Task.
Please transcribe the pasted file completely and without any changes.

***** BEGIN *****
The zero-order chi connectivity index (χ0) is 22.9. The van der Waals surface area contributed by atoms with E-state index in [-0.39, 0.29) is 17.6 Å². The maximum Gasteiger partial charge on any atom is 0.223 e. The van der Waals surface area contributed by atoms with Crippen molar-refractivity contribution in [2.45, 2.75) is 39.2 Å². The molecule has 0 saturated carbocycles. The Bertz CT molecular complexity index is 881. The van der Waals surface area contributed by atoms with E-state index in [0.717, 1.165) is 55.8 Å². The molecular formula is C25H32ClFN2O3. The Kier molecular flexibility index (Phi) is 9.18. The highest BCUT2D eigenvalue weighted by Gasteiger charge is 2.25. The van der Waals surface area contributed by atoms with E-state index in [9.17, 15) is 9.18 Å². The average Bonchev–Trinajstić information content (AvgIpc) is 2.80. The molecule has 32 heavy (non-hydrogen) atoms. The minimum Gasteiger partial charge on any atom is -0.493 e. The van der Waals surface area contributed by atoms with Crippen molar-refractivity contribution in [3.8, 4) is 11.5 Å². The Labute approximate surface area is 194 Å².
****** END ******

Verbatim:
The zero-order chi connectivity index (χ0) is 22.9. The van der Waals surface area contributed by atoms with E-state index in [-0.39, 0.29) is 17.6 Å². The maximum Gasteiger partial charge on any atom is 0.223 e. The van der Waals surface area contributed by atoms with Crippen molar-refractivity contribution in [2.45, 2.75) is 39.2 Å². The molecule has 0 saturated carbocycles. The Bertz CT molecular complexity index is 881. The van der Waals surface area contributed by atoms with E-state index in [0.717, 1.165) is 55.8 Å². The molecular formula is C25H32ClFN2O3. The Kier molecular flexibility index (Phi) is 9.18. The highest BCUT2D eigenvalue weighted by Gasteiger charge is 2.25. The van der Waals surface area contributed by atoms with E-state index in [9.17, 15) is 9.18 Å². The average Bonchev–Trinajstić information content (AvgIpc) is 2.80. The molecule has 32 heavy (non-hydrogen) atoms. The minimum Gasteiger partial charge on any atom is -0.493 e. The van der Waals surface area contributed by atoms with Crippen molar-refractivity contribution in [3.8, 4) is 11.5 Å². The Labute approximate surface area is 194 Å².